• Helps in weight loss & fat loss
  • Builds up muscle mass
  • Improves circulation, preventing blood clots which lead to heart attacks

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So now that we know what physical activity does, how much of it do we need to make a difference?  It is recommended that individuals get 30 minutes of exercise for at least 5 days a week.  It is important that we remember the best exercise for the heart is aerobic activity.  These are exercises that focus on large groups of muscles in the body.  For it to be effective, it is key to raise your heart rate.  It is important to remember to warm up before exercise and take time to cool down at the end of the session.  Examples of aerobic activity are brisk walking, hiking, swimming, running, etc.

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For additional cardiovascular health benefits, you should also include moderate to high intensity muscle strengthening at least 2 days per week.  Examples of muscle strengthening exercises includes push ups, squats, sit ups, bicep curls, etc.

Something to remember is that any exercise is better than none.  If you don’t meet your physical activity requirements for the week, then you should still get some sort of physical activity!  If you’re not currently physically active, then you can build up to longer bouts of exercise to help you meet your goal.

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If you have more questions about physical activity and heart health:

https://www.netdoctor.co.uk/healthy-living/a1168/exercise-heart-disease-and-high-blood-pressure/

https://www.heart.org/HEARTORG/HealthyLiving/PhysicalActivity/FitnessBasics/American-Heart-Association-Recommendations-for-Physical-Activity-in-Adults_UCM_307976_Article.jsp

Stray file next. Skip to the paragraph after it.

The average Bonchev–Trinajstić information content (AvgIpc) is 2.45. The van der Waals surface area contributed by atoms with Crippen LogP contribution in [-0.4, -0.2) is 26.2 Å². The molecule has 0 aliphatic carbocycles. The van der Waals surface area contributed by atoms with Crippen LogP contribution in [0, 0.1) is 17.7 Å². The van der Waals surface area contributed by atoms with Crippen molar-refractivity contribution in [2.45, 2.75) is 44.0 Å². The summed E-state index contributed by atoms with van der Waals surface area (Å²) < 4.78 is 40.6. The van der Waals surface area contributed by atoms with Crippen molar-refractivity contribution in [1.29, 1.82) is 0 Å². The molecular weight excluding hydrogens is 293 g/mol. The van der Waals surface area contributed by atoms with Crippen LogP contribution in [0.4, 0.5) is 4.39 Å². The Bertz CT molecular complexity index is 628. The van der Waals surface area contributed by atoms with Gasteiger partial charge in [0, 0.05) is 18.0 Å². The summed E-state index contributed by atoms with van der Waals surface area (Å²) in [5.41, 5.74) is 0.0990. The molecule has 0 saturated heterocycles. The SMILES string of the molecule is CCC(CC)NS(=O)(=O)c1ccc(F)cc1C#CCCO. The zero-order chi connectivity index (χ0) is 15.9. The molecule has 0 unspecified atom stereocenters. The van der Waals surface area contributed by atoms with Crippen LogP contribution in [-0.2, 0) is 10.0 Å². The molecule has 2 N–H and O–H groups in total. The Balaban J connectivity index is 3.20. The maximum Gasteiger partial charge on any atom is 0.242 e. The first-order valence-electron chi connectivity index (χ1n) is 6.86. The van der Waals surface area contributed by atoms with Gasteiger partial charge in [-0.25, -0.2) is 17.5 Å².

Heart Healthy Diet

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Heart disease is the leading cause of death in America today.   81 million people have some form of heart disease, which is about 35% of our population, and research suggests that the fatty buildup in the arteries that causes heart disease can start in childhood so heart health is important for everyone!  The good news is that most of the factors that impact our risk for heart disease are controllable.

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2015 Dietary Guidelines for Americans:

  1. “Follow Healthy eating pattern across your lifespan.”
  2. “Focus on variety of foods, nutrient density of foods, and the amount of foods.”
  3. “Limit calories from added sugars and saturated fats, and reduce salt intake.”
  4. “Shift to healthier food and beverage choices.”

 

Heart Healthy Foods:

Whole Grains/High Fiber– ( look for 3 g fiber/serving, “100% whole wheat flour”) oatmeal, barley, quinoa, millet, bulgar wheat, whole wheat, brown rice, whole grain air-popped popcorn, beans and legumes

Lean Proteins- chicken, turkey, fish, peanut butter/almond butter, beans/legumes, tofu, eggs

Low-fat Dairy- skim milk or 2%, reduced fat cheese and yogurts

Fruits/Vegetables- Pretty much all fruits and vegetable are good for heart health but specifically spinach, tomatoes, asparagus, broccoli, avocados, berries, cantalope, papaya, and oranges.  Make your plate as colorful as possible!!

Healthy Fats – OMEGA-3 is best for heart health!  Use olive oil, flaxseed oil, grapeseed and coanola oil for salad dressings.  Canola, peanut and grapeseed oil for low heat sauteing.  Vegetable, peanut and sesame oil for high heat cooking.

Nuts and Seeds- Walnuts, almonds, pecans, and hazelnuts are great for healthy fats, protein and fiber, just eat sparingly because they are high in calories.  .  Add ground flaxseed into smoothies, cereals and yogurts for a great fiber/Omega 3 combo!!

 

For more info and ideas check out www.eatright.org and www.heart.org!

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Blogger: Gail L. Fulsom PTA, NDTR, LMBT